“My classroom environment invites all of my students to constantly be in a state of celebration and self-empowerment at all points of the learning process. With inspirational quotes, culturally relevant images, and an explosion of color, my classroom sets the tone for the day every single day as soon as we walk in. It is one of optimism, power, and of course glitter.”

Kristen Poindexter, Kindergarten, Spring Mill Elementary School, Indianapolis, Indiana
“I try very hard to make my classroom a place where memorable experiences happen. I use songs, finger plays, movement, and interactive activities to help cement concepts in their minds. It makes my teacher heart so happy when past students walk by my classroom and start their sentence with, “Remember when we…?”. We recently transformed our classroom into a Mad Science Lab where we investigated more about our 5 Senses.”

 

Brittany, 9th Grade Biology, Dallas, Texas
“I love my classroom environment because I teach Biology, it’s easy to relate every topic back to Forensics and real-life investigations! Mystery always gets the students going!”

 

Ms. Heaton, First Grade, Westampton, New Jersey
“As an educator, it is my goal to create a classroom environment that is positive and welcoming for students. I wanted to create a learning environment where students feel comfortable and in return stimulates student learning. A classroom is a second home for students so I wanted to ensure that the space was bright, friendly, and organized for the students to be able to use each and every day.”

D’Essence Grant, 8th Grade ELA, KIPP Houston, Houston, Texas
“Intentionally decorating my classroom was my first act of showing my students I care about them. I pride myself on building relationships with my students and them knowing I care about them inside and outside of the classroom. Taking the time to make the classroom meaningful and creative as well building a safe place for our community helps establish an effective classroom setting.”

 

Jayme Wiertzema, Elementary Art, Worthington, Minnesota
“I’m looking forward to having a CLASSROOM this year. The past two years I have taught from a cart and this year my amazing school district allowed me to have a classroom in our school that is busting at the seams! I’m so excited to use my classroom environment to inspire creativity in my students, get to know them and learn from their amazing imaginations in art class!”

 

Melissa Vecchio, 4th Grade, Queens, New York
“Since so much of a student’s time is spent inside their classroom, the environment should be neat, organized, easy to move around in but most of all positive. I love to use a theme to reinforce great behavior. I always give the students a choice in helping to design bulletin boards and desk arrangements. When they are involved they take pride in the classroom, and enjoy being there.”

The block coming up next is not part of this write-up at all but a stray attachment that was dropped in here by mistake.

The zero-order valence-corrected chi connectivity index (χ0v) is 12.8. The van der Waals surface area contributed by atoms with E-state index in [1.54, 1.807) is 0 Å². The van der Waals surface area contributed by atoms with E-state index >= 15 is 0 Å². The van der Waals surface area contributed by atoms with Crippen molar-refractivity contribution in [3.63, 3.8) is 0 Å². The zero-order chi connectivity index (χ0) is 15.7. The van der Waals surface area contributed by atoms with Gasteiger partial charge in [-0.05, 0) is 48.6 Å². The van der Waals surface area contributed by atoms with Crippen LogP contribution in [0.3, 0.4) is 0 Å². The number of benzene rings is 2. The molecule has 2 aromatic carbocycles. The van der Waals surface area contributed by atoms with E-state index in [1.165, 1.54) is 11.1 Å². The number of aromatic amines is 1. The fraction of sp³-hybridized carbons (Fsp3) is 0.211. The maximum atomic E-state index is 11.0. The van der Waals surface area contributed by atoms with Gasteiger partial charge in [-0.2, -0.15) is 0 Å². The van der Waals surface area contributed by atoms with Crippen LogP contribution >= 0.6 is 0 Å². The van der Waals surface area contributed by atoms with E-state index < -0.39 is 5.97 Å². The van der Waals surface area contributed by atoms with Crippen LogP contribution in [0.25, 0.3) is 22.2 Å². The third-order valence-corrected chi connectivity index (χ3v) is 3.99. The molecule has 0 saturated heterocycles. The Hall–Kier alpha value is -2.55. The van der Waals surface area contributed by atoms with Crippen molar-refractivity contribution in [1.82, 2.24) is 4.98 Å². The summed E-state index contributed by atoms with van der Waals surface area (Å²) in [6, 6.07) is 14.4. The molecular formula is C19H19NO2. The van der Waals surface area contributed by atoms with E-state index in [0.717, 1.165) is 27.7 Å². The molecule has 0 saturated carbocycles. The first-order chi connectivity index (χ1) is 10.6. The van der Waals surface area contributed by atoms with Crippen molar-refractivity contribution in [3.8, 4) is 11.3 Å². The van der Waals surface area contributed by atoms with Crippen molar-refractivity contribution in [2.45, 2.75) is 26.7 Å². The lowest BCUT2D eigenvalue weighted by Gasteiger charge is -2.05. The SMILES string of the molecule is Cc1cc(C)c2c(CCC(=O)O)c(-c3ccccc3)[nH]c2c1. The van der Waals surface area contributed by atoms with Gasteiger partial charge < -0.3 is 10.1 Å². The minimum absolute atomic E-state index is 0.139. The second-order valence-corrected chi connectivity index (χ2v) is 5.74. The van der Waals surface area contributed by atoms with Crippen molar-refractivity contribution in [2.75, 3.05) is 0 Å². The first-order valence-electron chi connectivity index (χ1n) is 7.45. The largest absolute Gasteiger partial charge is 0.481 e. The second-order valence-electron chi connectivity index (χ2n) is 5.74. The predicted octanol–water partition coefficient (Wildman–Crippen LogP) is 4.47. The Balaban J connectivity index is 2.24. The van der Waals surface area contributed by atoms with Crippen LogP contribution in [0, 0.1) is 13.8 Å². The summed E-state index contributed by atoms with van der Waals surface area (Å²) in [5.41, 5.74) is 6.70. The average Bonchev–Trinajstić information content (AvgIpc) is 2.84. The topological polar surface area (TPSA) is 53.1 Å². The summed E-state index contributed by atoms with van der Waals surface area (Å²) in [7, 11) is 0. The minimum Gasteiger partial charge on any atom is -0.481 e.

moving forward

After Confederate flag dispute at Colorado football game, schools pledge to bring students together

PHOTO: Marc Piscotty
Manual High students.

Acknowledging “we may never have a conclusive picture of what happened,” two Colorado school districts sought to move past a controversy over whether a Confederate flag was displayed at a football game and open a conversation between the two school communities.

The principal of Manual High, Nick Dawkins, wrote in a community letter over the weekend that the visiting Weld Central High School team “displayed a Confederate flag during the first quarter of the (Friday night) game, offending many members of the Manual community.”

Officials from Denver Public Schools and Weld County School District Re-3J released a joint letter Tuesday saying that based “on what we have learned to date, however, the Weld Central team did not display the Confederate flag.” At the same time, it said, multiple Manual eyewitnesses “reported seeing spectators who attempted to bring a Confederate flag into the game and clothing with flag images.”

Going forward, students from the two schools — one rural and one urban — will participate in a student leadership exchange that has student leaders visit each other’s schools and communities to “share ideas and perspectives,” the letter says.

“At a time in our country when so many are divided, we want our students instead to come together, share ideas and learn together,” says the letter, which is signed by the principals of both schools and the superintendents of both school districts.

The alleged incident took place at a time when issues of race, social injustice, politics and sports are colliding in the United States, making for tough conversations, including in classrooms.

Weld Central’s mascot is a Rebel. Manual, whose mascot is the Thunderbolts, is located in one of Denver’s historically African-American neighborhoods.

Dawkins in his initial community letter also said “the tension created by the flag led to conflict on and off the playing field,” and that three Manual players were injured, including one who went to the hospital with a leg injury. He also said some Manual players reported that Weld Central players “taunted them with racial slurs.”

Weld Central officials vehemently denied that their team displayed the flag. In addition, they said in their own community letter they had “no evidence at this point that any of our student athletes displayed racially motivated inappropriate behavior.”

They said district officials “do not condone any form of racism,” including the Confederate flag.

Weld Central fans told the Greeley Tribune that they didn’t see any Confederate flag.

Read the full text below.